Maisie Williams, Michelle Fairley, and Sophie Turner | by Marc Boster for LA Times
Karen Gillan at the Guardians Of The Galaxy Los Angeles Premiere (July 21, 2014)
I’m now officially on the 6 selfies train. Request fulfilled haha
I’m making posters to sell at cons and now I’m wondering what I’m gonna do with all this money I’m gonna be making.
when McGonagall finds out that Ginny is pregnant, and that the Weasley and Potter bloodlines will converge, she marks on her calender the day the child will turn 11 and that is the day she retires
A great sorrow, and one that I am only beginning to understand: we don’t get to choose our own hearts. We can’t make ourselves want what’s good for us or what’s good for other people. We don’t get to choose the people we are (…)
How do we know what’s right for us? Every shrink, every career counselor, every Disney princess knows the answer: “Be yourself.” “Follow your heart.” Only here’s what I really, really want someone to explain to me. What if one happens to be possessed of a heart that can’t be trusted—?
50 Shades of Grey was originally fanfiction based on the Twilight series, which was then published as a novel (along with 2 subsequent books). It sold over 100 million copies around the world and topped best-seller lists everywhere. It’s about to be adapted into a film, set to come out early next year.
It follows a college student named Ana Steele, who enters a relationship with a man named Christian Grey and is then introduced to a bastardised and abusive parody of BDSM culture.
While the book is paraded as erotica, the relationship between Ana and Christian is far from healthy. The core mantra of the BDSM community is “safe, sane and consensual”, and 50 Shades is anything but. None of the rules of BDSM practices (which are put in place to protect those involved) are actually upheld. Christian is controlling, manipulative, abusive, takes complete advantage of Ana, ignores safe-words, ignores consent, keeps her uneducated about the sexual practices they’re taking part in, and a multitude of other terrible things. Their relationship is completely sickening and unhealthy.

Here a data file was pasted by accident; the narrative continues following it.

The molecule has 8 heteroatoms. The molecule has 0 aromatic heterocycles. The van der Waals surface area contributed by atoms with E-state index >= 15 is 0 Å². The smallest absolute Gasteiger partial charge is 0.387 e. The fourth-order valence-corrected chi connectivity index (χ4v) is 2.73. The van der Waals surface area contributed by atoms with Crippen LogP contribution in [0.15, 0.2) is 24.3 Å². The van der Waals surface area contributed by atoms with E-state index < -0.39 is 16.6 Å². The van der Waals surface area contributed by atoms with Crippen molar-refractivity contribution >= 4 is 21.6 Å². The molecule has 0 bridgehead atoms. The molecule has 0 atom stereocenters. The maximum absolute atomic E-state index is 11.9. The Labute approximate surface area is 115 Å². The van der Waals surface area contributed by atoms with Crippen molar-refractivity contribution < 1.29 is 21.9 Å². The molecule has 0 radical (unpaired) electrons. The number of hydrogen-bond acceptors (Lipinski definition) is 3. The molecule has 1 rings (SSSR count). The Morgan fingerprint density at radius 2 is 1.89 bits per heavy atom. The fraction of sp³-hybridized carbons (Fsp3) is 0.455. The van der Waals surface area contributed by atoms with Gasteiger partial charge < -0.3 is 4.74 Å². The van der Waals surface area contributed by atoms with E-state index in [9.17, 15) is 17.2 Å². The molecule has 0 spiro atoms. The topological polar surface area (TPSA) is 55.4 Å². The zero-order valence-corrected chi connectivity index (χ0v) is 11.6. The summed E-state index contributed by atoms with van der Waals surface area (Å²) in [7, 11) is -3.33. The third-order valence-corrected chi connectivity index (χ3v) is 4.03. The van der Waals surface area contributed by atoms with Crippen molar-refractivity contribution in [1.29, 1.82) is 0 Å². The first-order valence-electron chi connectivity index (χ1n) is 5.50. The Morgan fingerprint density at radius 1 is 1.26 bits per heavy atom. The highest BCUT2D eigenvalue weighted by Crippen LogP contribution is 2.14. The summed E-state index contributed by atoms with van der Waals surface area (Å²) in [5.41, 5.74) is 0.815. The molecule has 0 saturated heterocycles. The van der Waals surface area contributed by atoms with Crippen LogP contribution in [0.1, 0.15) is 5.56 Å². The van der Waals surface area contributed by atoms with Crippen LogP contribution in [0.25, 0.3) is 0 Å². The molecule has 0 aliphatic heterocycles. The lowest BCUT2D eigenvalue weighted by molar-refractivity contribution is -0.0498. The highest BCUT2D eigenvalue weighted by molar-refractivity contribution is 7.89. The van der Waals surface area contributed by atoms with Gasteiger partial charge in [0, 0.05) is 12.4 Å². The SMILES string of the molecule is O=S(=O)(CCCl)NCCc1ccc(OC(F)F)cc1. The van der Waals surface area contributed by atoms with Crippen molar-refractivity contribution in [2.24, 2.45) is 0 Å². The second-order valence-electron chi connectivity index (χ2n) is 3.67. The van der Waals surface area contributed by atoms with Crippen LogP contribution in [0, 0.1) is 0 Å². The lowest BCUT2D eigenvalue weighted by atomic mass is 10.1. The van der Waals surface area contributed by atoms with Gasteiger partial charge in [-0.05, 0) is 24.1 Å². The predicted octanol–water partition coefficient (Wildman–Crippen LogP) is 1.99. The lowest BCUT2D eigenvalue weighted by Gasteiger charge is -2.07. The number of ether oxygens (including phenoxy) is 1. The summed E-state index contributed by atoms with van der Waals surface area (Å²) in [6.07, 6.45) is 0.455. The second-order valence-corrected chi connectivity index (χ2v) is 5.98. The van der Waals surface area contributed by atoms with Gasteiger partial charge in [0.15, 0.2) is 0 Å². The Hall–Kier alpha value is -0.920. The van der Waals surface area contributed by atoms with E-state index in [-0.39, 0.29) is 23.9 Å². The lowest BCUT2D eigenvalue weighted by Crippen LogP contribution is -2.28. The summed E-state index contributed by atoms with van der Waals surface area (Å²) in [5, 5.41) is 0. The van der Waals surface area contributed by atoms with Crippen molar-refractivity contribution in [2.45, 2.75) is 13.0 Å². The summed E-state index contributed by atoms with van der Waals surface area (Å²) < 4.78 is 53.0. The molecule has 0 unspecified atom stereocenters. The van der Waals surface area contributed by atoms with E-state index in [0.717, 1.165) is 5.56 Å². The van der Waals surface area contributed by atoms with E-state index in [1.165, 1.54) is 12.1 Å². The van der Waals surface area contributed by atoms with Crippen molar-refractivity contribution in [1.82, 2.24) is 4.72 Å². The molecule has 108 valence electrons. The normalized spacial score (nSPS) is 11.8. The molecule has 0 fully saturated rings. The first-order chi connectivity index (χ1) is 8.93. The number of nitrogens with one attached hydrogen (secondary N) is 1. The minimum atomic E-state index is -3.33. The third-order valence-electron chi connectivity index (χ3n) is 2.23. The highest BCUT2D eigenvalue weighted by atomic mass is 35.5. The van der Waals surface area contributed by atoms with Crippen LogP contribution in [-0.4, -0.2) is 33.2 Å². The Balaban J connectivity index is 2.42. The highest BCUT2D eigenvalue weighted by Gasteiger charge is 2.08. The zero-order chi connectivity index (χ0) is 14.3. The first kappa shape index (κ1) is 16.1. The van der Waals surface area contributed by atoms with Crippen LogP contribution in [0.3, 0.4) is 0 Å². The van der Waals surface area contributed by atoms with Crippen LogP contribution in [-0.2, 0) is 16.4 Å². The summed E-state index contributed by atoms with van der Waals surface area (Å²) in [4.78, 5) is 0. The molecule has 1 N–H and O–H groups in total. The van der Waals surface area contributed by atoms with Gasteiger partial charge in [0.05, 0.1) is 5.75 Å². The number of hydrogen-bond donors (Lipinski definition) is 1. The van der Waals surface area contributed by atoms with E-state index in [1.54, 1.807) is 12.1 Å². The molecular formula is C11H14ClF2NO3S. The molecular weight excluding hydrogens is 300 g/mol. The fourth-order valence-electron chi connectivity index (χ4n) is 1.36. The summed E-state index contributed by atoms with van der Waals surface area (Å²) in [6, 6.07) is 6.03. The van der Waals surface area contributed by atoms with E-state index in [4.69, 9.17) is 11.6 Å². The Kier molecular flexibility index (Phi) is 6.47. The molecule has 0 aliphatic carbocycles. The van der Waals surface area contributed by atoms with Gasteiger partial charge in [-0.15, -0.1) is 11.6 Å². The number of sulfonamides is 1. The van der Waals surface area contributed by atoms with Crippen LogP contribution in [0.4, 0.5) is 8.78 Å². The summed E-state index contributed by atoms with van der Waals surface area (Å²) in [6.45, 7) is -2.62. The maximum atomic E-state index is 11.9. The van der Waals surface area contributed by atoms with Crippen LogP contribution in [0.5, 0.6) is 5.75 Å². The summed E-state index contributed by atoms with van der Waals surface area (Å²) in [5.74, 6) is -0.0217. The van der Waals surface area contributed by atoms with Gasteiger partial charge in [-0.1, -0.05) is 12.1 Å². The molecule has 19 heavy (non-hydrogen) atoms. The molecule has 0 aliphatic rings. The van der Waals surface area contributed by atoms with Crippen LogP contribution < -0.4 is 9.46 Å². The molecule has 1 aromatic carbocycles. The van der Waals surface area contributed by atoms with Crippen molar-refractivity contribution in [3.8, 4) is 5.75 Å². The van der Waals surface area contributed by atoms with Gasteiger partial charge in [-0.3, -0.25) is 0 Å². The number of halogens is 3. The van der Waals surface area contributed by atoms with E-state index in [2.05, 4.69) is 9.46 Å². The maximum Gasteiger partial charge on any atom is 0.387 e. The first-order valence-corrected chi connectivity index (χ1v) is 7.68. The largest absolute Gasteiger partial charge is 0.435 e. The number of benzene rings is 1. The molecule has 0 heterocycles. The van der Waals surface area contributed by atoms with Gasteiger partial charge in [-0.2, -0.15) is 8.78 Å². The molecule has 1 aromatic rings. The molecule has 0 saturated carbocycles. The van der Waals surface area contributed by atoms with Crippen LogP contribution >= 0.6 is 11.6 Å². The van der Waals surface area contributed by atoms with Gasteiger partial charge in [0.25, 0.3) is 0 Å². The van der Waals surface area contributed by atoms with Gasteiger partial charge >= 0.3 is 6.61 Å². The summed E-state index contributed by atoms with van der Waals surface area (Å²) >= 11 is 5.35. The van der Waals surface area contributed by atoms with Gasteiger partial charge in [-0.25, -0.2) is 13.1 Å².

Basically, “the book is a glaring glamorisation of violence against women,” as Amy Bonomi so perfectly put it.
It’s terrible enough that a book like this has been absorbed by people worldwide. Now, we have a film that is expected to be a huge box-office success, and will likely convince countless more young women that it’s okay not to have any autonomy in a relationship, that a man is allowed to control them entirely. It will also show many young men that women are theirs to play with and dominate, thus contributing to antiquated patriarchal values and rape culture.
This god dam it this
jfc thank you
so much truth here!!!
THIS is the message I hope gets passed around - that the relationship in THOSE BOOKS is unhealthy and not that it is inherently unhealthy and anti-feminist for a woman to be involved in a D/S relationship.
Happy Birthday Lynda Carter (July 24, 1951)
"Wonder Woman really is a phenomenon unto herself, the show and the character really has a life of its’ own. She represented, uh, hope, I think, for young women, and she also represented for young men, mind you, which I get a lot of mail on, the type of, like the perfect woman, one that could be beautiful and smart and fun and strong."